Before hooking up your rechargeable air conditioner, you’ll need to get a charge tank. This will let you hook up directly and refill your entire system with water. A full charge tank can keep your system cool while working efficiently. If you don’t have one, you can find them in most major department stores or online at retailers like Amazon. They typically cost around $250 but will pay off quickly as they’ll let you set and forget your air conditioning instead of constantly filling it manually.

The Process of Charging your Unit

Before plugging in your A/C, ensure you’ve turned off all power sources connected to it. Otherwise, they could overload and cause a fire. The general time it takes your unit to recharge (or have enough electricity) is 6-8 hours. Most units will turn on automatically when recharged. If yours doesn’t, you can use a remote or switch from your wall control panel inside of your RV camper (check your owner’s manual for more information). You can also test if you’re unit is fully charged by feeling around for cool air coming out of one of its vents before turning on your power supply again. Make sure not to open any windows when testing!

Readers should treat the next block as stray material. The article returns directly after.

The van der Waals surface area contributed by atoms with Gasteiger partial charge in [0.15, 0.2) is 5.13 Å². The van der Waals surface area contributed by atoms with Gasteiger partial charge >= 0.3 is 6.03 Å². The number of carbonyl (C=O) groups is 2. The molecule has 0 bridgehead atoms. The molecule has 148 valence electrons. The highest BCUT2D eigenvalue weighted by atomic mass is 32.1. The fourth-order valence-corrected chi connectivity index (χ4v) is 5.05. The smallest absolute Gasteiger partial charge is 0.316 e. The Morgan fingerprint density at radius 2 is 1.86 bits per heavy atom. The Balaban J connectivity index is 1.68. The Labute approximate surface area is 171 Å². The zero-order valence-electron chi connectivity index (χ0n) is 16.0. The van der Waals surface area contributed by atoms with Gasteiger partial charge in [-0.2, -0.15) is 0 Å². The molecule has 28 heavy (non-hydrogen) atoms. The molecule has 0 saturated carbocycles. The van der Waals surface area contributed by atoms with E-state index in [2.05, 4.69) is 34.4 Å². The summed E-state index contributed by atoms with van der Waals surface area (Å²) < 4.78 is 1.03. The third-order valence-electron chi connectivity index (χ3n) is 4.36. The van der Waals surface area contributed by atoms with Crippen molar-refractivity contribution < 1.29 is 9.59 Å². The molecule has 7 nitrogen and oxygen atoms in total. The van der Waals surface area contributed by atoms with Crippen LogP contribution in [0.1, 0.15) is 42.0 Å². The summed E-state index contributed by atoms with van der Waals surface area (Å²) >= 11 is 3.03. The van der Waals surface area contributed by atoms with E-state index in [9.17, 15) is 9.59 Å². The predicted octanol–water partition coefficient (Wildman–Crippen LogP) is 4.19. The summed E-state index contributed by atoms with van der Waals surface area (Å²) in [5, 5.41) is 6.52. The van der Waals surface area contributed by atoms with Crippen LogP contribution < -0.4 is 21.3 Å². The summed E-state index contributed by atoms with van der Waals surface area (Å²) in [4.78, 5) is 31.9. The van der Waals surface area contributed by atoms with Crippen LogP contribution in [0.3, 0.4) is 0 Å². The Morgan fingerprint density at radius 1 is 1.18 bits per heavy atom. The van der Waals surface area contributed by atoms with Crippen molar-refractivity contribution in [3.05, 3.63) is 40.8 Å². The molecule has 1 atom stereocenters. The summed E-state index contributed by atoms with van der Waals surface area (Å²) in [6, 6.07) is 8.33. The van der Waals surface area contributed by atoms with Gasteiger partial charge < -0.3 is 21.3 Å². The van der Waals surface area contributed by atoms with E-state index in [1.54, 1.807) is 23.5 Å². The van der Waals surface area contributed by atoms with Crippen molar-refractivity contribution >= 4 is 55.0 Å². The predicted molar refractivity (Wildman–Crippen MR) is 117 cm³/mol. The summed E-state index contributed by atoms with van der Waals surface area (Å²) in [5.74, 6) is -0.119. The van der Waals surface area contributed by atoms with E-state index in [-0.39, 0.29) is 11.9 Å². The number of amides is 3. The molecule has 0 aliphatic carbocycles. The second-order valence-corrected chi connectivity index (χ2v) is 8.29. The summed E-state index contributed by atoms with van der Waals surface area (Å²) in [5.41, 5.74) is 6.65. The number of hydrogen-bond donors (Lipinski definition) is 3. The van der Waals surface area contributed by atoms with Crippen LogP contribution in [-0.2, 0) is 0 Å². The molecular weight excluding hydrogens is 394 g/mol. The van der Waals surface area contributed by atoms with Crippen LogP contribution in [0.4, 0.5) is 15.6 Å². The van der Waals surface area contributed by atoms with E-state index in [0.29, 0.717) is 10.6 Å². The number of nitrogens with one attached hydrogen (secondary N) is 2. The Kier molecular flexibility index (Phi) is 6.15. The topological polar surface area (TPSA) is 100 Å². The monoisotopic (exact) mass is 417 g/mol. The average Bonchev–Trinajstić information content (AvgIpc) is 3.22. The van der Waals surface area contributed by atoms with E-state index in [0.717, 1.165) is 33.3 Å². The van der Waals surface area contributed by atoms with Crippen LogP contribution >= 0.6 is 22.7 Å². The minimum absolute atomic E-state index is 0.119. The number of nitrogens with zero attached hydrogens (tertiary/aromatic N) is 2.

Preventive Maintenance

The summer heat can be brutal; fortunately, you can beat it by having a recharge your air conditioner. It might not seem like a solution, but read on and see how easy it is to keep cool in an RV. 

Frequently Asked Questions

Can RV AC units be recharged?